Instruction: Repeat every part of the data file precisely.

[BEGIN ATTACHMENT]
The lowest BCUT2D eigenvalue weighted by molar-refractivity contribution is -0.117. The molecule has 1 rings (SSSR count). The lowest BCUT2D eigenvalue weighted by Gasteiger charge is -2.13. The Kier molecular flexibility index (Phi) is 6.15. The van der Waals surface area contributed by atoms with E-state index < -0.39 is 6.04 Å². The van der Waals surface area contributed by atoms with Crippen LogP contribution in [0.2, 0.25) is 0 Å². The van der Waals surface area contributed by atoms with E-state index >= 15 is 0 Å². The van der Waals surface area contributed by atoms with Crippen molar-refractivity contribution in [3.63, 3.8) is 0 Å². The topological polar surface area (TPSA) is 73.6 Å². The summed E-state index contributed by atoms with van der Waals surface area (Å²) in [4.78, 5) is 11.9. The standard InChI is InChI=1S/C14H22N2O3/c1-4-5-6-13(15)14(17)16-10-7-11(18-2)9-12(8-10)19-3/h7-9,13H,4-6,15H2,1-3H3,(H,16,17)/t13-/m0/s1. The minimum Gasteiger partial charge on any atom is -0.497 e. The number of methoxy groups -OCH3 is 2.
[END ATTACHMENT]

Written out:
The lowest BCUT2D eigenvalue weighted by molar-refractivity contribution is -0.117. The molecule has 1 rings (SSSR count). The lowest BCUT2D eigenvalue weighted by Gasteiger charge is -2.13. The Kier molecular flexibility index (Phi) is 6.15. The van der Waals surface area contributed by atoms with E-state index < -0.39 is 6.04 Å². The van der Waals surface area contributed by atoms with Crippen LogP contribution in [0.2, 0.25) is 0 Å². The van der Waals surface area contributed by atoms with E-state index >= 15 is 0 Å². The van der Waals surface area contributed by atoms with Crippen molar-refractivity contribution in [3.63, 3.8) is 0 Å². The topological polar surface area (TPSA) is 73.6 Å². The summed E-state index contributed by atoms with van der Waals surface area (Å²) in [4.78, 5) is 11.9. The standard InChI is InChI=1S/C14H22N2O3/c1-4-5-6-13(15)14(17)16-10-7-11(18-2)9-12(8-10)19-3/h7-9,13H,4-6,15H2,1-3H3,(H,16,17)/t13-/m0/s1. The minimum Gasteiger partial charge on any atom is -0.497 e. The number of methoxy groups -OCH3 is 2.